Certainly, the network model comes with complications. What if, for example, the members of the network offer conflicting advice? Some conflicts like this could be avoided, though, if the mentors worked together, compared notes, and got to know the mentored faculty as well as possible. Rather than a barrier, then, the need for this kind of mini culture of mentoring within the network of mentors would bolster the overall institutional culture of mentoring.

When mentoring works, everyone wins. The mentored faculty receives guidance and advice that can only contribute to their job satisfaction. The mentors build strong ties with their colleagues. And the institution is stronger for this culture of support. That said, the old model of mentoring tenure-track faculty through the one-on-one model is inadequate. Mentoring needs to be woven into the fabric of an institution at all levels and should embrace a networking model of connecting mentors and mentored.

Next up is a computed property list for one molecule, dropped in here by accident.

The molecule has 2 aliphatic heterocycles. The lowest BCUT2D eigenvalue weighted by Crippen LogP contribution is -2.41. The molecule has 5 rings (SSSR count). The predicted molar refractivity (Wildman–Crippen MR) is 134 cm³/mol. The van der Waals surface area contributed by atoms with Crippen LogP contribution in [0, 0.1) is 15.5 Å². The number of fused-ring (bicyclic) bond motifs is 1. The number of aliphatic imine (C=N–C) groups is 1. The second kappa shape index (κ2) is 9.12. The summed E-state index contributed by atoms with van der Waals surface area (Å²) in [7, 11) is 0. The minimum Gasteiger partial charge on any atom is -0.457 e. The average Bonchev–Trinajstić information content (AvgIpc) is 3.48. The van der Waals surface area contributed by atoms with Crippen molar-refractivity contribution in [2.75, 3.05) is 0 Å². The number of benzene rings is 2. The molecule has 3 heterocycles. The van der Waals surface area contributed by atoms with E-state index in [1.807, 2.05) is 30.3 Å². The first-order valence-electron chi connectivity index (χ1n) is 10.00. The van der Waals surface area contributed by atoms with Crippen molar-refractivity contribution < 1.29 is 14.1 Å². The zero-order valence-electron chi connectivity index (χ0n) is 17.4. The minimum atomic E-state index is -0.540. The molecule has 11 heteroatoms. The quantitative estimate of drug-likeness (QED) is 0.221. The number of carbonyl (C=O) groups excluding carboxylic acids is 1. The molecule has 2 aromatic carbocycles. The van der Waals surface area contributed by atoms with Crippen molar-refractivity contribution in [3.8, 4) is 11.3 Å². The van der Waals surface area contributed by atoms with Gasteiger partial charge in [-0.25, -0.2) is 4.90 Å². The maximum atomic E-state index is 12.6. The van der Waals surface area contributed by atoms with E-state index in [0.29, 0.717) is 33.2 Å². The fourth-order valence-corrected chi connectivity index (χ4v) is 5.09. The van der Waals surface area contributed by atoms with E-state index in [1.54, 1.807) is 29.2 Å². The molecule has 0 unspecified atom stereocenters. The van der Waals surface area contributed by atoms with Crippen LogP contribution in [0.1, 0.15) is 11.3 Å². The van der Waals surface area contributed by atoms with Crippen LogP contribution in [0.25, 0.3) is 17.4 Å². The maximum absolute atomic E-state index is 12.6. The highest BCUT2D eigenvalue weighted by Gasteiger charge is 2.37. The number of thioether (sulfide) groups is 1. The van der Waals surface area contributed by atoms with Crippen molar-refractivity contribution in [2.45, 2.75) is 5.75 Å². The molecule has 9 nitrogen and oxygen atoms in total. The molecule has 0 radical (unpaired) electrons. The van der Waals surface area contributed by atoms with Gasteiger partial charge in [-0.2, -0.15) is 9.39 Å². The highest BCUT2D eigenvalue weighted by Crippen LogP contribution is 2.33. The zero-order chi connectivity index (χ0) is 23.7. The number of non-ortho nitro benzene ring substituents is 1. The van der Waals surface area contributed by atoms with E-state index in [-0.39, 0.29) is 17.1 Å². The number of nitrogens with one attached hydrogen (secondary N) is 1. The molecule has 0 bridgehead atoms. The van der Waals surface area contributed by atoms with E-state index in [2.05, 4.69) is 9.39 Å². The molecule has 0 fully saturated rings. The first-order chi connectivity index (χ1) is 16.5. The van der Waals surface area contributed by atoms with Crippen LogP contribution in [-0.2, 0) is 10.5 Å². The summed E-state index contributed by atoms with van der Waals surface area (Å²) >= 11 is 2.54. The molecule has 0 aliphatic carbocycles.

Email: Can’t Live With It…

It’s Monday morning and I just opened my work email.  Despite being armed with a ginormous cup of coffee, beginning to scroll through these messages is undoubtedly going to spark a cascade of negative emotions: frustration, anger, exasperation, exhaustion.  And then there will be that daily internal monologue about being behind on my correspondence and how overwhelmed I feel.

I’m sure I’m not the only one to have this reaction to email so what follows are some guidelines about how to engage–and occasionally not engage–with email.  Let’s start with the assumption that you’re smarter than your email inbox and that you can find a way to make sense of those hundreds of stockpiled messages.